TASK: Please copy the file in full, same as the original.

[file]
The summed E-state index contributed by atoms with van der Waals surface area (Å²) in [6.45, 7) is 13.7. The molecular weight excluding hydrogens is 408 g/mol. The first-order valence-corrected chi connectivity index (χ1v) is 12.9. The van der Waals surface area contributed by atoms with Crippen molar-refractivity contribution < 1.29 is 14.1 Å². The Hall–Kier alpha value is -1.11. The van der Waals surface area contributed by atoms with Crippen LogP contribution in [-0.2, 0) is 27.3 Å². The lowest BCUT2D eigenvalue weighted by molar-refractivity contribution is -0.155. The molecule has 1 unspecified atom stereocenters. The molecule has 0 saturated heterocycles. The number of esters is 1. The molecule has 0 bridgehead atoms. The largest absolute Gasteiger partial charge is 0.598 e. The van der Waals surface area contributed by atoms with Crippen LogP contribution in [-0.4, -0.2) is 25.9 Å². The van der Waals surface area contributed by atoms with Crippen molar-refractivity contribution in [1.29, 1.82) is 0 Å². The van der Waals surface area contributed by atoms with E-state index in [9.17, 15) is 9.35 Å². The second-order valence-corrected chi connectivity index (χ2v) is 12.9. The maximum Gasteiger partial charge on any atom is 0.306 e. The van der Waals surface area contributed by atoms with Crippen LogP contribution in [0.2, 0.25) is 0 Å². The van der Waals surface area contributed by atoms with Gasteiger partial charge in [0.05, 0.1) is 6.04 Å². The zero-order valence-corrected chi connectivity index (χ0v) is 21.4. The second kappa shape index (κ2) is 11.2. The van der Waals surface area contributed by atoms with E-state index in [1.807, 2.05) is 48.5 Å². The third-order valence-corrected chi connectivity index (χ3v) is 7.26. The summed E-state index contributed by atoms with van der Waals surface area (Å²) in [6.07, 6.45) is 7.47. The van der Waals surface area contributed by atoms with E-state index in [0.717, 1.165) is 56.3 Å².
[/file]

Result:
The summed E-state index contributed by atoms with van der Waals surface area (Å²) in [6.45, 7) is 13.7. The molecular weight excluding hydrogens is 408 g/mol. The first-order valence-corrected chi connectivity index (χ1v) is 12.9. The van der Waals surface area contributed by atoms with Crippen molar-refractivity contribution < 1.29 is 14.1 Å². The Hall–Kier alpha value is -1.11. The van der Waals surface area contributed by atoms with Crippen LogP contribution in [-0.2, 0) is 27.3 Å². The lowest BCUT2D eigenvalue weighted by molar-refractivity contribution is -0.155. The molecule has 1 unspecified atom stereocenters. The molecule has 0 saturated heterocycles. The number of esters is 1. The molecule has 0 bridgehead atoms. The largest absolute Gasteiger partial charge is 0.598 e. The van der Waals surface area contributed by atoms with Crippen LogP contribution in [-0.4, -0.2) is 25.9 Å². The van der Waals surface area contributed by atoms with Crippen molar-refractivity contribution in [1.29, 1.82) is 0 Å². The van der Waals surface area contributed by atoms with E-state index in [9.17, 15) is 9.35 Å². The second-order valence-corrected chi connectivity index (χ2v) is 12.9. The maximum Gasteiger partial charge on any atom is 0.306 e. The van der Waals surface area contributed by atoms with Crippen LogP contribution in [0.2, 0.25) is 0 Å². The van der Waals surface area contributed by atoms with Gasteiger partial charge in [0.05, 0.1) is 6.04 Å². The zero-order valence-corrected chi connectivity index (χ0v) is 21.4. The second kappa shape index (κ2) is 11.2. The van der Waals surface area contributed by atoms with E-state index in [1.807, 2.05) is 48.5 Å². The third-order valence-corrected chi connectivity index (χ3v) is 7.26. The summed E-state index contributed by atoms with van der Waals surface area (Å²) in [6.07, 6.45) is 7.47. The van der Waals surface area contributed by atoms with E-state index in [0.717, 1.165) is 56.3 Å².